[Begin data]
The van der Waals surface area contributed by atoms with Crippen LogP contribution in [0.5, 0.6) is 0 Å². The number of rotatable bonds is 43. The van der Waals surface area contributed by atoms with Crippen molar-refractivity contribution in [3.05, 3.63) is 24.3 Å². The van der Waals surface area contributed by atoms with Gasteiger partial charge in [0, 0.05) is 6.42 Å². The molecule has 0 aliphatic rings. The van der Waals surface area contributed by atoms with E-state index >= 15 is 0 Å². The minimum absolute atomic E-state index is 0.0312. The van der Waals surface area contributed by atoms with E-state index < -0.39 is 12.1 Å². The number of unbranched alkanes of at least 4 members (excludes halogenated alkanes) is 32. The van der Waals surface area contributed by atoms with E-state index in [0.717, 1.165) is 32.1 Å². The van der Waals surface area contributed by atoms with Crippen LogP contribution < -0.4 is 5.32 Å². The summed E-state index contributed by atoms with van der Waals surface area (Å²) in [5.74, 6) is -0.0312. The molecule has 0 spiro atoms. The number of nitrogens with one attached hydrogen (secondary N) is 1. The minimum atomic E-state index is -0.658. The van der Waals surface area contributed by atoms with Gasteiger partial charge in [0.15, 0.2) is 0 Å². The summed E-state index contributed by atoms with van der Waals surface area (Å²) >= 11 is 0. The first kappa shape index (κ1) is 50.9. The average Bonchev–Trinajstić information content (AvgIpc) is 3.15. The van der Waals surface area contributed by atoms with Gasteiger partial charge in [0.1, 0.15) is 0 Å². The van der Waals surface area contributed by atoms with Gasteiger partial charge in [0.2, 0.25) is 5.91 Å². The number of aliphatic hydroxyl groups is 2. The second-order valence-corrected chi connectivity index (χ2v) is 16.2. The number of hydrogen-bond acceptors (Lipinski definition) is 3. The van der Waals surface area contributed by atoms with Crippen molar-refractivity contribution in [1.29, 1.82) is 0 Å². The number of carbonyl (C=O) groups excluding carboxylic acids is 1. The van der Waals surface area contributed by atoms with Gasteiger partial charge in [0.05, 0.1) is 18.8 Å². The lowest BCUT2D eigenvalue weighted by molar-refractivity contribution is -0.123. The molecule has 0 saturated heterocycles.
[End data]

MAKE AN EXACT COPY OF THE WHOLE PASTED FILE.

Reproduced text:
The van der Waals surface area contributed by atoms with Crippen LogP contribution in [0.5, 0.6) is 0 Å². The number of rotatable bonds is 43. The van der Waals surface area contributed by atoms with Crippen molar-refractivity contribution in [3.05, 3.63) is 24.3 Å². The van der Waals surface area contributed by atoms with Gasteiger partial charge in [0, 0.05) is 6.42 Å². The molecule has 0 aliphatic rings. The van der Waals surface area contributed by atoms with E-state index >= 15 is 0 Å². The minimum absolute atomic E-state index is 0.0312. The van der Waals surface area contributed by atoms with E-state index < -0.39 is 12.1 Å². The number of unbranched alkanes of at least 4 members (excludes halogenated alkanes) is 32. The van der Waals surface area contributed by atoms with E-state index in [0.717, 1.165) is 32.1 Å². The van der Waals surface area contributed by atoms with Crippen LogP contribution < -0.4 is 5.32 Å². The summed E-state index contributed by atoms with van der Waals surface area (Å²) in [5.74, 6) is -0.0312. The molecule has 0 spiro atoms. The number of nitrogens with one attached hydrogen (secondary N) is 1. The minimum atomic E-state index is -0.658. The van der Waals surface area contributed by atoms with Gasteiger partial charge in [0.15, 0.2) is 0 Å². The summed E-state index contributed by atoms with van der Waals surface area (Å²) >= 11 is 0. The first kappa shape index (κ1) is 50.9. The average Bonchev–Trinajstić information content (AvgIpc) is 3.15. The van der Waals surface area contributed by atoms with Gasteiger partial charge in [0.1, 0.15) is 0 Å². The van der Waals surface area contributed by atoms with Gasteiger partial charge in [0.2, 0.25) is 5.91 Å². The number of aliphatic hydroxyl groups is 2. The second-order valence-corrected chi connectivity index (χ2v) is 16.2. The number of hydrogen-bond acceptors (Lipinski definition) is 3. The van der Waals surface area contributed by atoms with Crippen molar-refractivity contribution in [1.29, 1.82) is 0 Å². The number of carbonyl (C=O) groups excluding carboxylic acids is 1. The van der Waals surface area contributed by atoms with Gasteiger partial charge in [0.05, 0.1) is 18.8 Å². The lowest BCUT2D eigenvalue weighted by molar-refractivity contribution is -0.123. The molecule has 0 saturated heterocycles.